The proof of Wellington's work can be seen in two memoranda which have not been given due weight by Irish historians.
The first, in May 1825, was titled, 'Memorandum on the case of the Roman Catholics in Ireland' and was aimed at doubting cabinet colleagues, arguing that Catholic relief was no threat to the Crown.
Wellington cleverly pointed out that the principle of Catholic civil equality had already been conceded in Hanover - which was the king's own German kingdom!
This was a trenchant political stroke of the sort Daniel O'Connell might have privately relished had he known about it.
In 1828, three years later, Wellington began to exert steady pressure in a series of audiences with the king looking for his assent to a bill in the House of Lords.
Wellington even pocketed his military pride when the delusional king told him to his face that he, George IV, and not Wellington had won the Battle of Salamanca.
Wellington persisted. In a second memorandum to the King on August 1, 1828, he used Daniel O'Connell's victory in Clare to deliver a reality check.
He told the king he had three choices: exterminate O'Connell (which he could not do because O'Connell had carefully broken no laws), dissolve parliament (and let the hated Whigs in), or concede Catholic relief.
Reluctantly the king agreed to give his assent if the House of Lords passed the bill. With one last hurdle to clear, Wellington began a Lyndon B Johnson campaign of twisting arms.
He began his Lords campaign in June 1828 and resumed it in February 1829 making no less than 25 speeches dealing with different objections.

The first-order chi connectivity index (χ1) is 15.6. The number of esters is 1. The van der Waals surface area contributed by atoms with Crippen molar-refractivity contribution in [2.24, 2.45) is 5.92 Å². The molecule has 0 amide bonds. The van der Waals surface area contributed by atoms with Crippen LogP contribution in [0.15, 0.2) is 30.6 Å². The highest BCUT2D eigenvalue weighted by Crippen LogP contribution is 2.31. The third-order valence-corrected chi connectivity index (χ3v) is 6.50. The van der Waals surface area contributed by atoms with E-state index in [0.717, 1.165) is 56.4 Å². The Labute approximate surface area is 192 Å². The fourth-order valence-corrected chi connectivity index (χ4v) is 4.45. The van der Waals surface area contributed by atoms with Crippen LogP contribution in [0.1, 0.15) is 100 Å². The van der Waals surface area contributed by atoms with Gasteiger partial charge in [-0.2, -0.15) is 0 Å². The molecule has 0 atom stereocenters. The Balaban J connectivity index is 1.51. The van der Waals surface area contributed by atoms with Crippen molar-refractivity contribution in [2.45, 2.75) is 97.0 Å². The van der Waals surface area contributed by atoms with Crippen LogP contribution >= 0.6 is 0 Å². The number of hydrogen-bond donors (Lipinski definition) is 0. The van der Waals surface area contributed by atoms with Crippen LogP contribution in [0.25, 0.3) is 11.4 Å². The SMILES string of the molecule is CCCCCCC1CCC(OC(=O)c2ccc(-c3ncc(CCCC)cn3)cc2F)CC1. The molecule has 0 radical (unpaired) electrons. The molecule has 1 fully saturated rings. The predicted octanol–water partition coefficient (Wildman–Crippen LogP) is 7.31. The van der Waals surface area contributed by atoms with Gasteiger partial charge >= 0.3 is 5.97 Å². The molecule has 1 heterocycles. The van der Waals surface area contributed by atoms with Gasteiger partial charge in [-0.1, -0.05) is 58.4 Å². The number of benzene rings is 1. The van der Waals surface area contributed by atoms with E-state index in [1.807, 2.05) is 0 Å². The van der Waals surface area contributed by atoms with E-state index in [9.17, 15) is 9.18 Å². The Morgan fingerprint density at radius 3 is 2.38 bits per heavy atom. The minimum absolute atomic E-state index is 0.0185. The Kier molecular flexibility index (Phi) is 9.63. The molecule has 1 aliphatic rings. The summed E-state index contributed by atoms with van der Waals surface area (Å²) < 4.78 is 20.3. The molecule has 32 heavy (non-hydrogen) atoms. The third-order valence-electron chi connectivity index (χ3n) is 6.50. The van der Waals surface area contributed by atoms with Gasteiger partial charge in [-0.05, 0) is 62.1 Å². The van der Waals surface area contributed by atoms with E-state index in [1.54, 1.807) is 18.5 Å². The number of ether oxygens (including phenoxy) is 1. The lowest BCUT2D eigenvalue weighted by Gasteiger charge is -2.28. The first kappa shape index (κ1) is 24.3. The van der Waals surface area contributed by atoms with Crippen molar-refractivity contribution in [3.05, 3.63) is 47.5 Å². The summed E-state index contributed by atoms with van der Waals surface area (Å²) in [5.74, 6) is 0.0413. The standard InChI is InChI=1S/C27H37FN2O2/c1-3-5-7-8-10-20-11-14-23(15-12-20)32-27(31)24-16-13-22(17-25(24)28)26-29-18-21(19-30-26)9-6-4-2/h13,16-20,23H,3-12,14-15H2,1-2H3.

He finally got the Catholic Relief Bill passed on Saturday, April 6, 1829, with a hard-won majority of 105 votes.
Wellington got no thanks in Ireland: O'Connell credibly claimed it was his pressure. But Wellington didn't seem that pressurised, given he delayed six months before enacting the relief.
But if he got nothing for his troubles in Ireland, he got dogs abuse in England where - shades of Theresa May - he was attacked by both parties.
Naturally Wellington was hated by the Whigs because he had stolen their cosmetic Irish issue.
But he was even more hated by bigoted Ultra-Tories in his own party - with one of whom he was even forced to fight a duel.
A few months later the Ultra-Tories took revenge on Wellington by bringing down their own government in a fit of spiteful revenge.
Rory Muir, his greatest biographer, himself a bit of a Tory, says this of the Ultras:
"Rather than make the best of things as he did, they had their revenge, even though this resulted in the fall of a relatively sympathetic government and its replacement by one that was much less sympathetic to their interests."
The parallel between the struggle of Wellington and May to save the Tories from themselves is striking. Both faced Tory Ultras willing to destroy the Tory party in a fit of ideological bigotry.
Equally striking is the sight of Conservatives choosing ideology over pragmatism.
This challenges the polemics of those who claim that Brexit is a crisis in English nationalism.
Actually it's a crisis in British conservatism - and that includes the DUP.
To end it they should follow the example of that pragmatic Irish conservative: Wellington.
Wellington noted, "the Roman Catholic religion in its natural state is not very favourable to civil government in any part of Europe".
But it did not stop this great Irishman from doing his duty as he saw it.